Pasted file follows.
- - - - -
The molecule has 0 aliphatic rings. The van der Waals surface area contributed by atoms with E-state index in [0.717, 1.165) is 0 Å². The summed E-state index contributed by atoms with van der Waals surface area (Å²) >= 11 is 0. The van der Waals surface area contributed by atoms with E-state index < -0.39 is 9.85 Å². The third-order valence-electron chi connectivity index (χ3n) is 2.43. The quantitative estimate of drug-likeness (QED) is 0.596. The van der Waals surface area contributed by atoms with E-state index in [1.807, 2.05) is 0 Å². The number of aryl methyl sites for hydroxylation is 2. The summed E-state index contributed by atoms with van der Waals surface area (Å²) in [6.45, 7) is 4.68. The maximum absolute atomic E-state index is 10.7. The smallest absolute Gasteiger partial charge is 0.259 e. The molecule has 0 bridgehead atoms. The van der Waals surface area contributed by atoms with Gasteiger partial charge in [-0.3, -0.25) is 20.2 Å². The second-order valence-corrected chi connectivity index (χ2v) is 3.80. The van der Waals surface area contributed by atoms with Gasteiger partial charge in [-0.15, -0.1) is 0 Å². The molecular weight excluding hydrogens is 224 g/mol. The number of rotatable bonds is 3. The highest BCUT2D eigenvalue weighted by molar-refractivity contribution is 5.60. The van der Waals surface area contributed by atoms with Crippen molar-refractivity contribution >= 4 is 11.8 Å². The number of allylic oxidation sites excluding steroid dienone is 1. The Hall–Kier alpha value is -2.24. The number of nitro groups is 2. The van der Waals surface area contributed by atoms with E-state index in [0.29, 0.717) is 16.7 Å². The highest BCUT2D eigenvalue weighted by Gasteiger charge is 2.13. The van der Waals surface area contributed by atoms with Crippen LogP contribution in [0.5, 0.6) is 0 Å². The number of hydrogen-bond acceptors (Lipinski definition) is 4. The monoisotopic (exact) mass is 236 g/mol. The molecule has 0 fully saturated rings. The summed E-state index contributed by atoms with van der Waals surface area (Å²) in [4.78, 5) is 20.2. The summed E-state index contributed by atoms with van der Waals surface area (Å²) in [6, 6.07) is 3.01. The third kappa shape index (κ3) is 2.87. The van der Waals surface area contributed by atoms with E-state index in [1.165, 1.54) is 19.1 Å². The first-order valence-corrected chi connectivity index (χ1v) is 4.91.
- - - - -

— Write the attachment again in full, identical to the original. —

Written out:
The molecule has 0 aliphatic rings. The van der Waals surface area contributed by atoms with E-state index in [0.717, 1.165) is 0 Å². The summed E-state index contributed by atoms with van der Waals surface area (Å²) >= 11 is 0. The van der Waals surface area contributed by atoms with E-state index < -0.39 is 9.85 Å². The third-order valence-electron chi connectivity index (χ3n) is 2.43. The quantitative estimate of drug-likeness (QED) is 0.596. The van der Waals surface area contributed by atoms with E-state index in [1.807, 2.05) is 0 Å². The number of aryl methyl sites for hydroxylation is 2. The summed E-state index contributed by atoms with van der Waals surface area (Å²) in [6.45, 7) is 4.68. The maximum absolute atomic E-state index is 10.7. The smallest absolute Gasteiger partial charge is 0.259 e. The molecule has 0 bridgehead atoms. The van der Waals surface area contributed by atoms with Gasteiger partial charge in [-0.3, -0.25) is 20.2 Å². The second-order valence-corrected chi connectivity index (χ2v) is 3.80. The van der Waals surface area contributed by atoms with Gasteiger partial charge in [-0.15, -0.1) is 0 Å². The molecular weight excluding hydrogens is 224 g/mol. The number of rotatable bonds is 3. The highest BCUT2D eigenvalue weighted by molar-refractivity contribution is 5.60. The van der Waals surface area contributed by atoms with Crippen molar-refractivity contribution >= 4 is 11.8 Å². The number of allylic oxidation sites excluding steroid dienone is 1. The Hall–Kier alpha value is -2.24. The number of nitro groups is 2. The van der Waals surface area contributed by atoms with E-state index in [0.29, 0.717) is 16.7 Å². The highest BCUT2D eigenvalue weighted by Gasteiger charge is 2.13. The van der Waals surface area contributed by atoms with Crippen LogP contribution in [0.5, 0.6) is 0 Å². The number of hydrogen-bond acceptors (Lipinski definition) is 4. The monoisotopic (exact) mass is 236 g/mol. The molecule has 0 fully saturated rings. The summed E-state index contributed by atoms with van der Waals surface area (Å²) in [4.78, 5) is 20.2. The summed E-state index contributed by atoms with van der Waals surface area (Å²) in [6, 6.07) is 3.01. The third kappa shape index (κ3) is 2.87. The van der Waals surface area contributed by atoms with E-state index in [1.165, 1.54) is 19.1 Å². The first-order valence-corrected chi connectivity index (χ1v) is 4.91.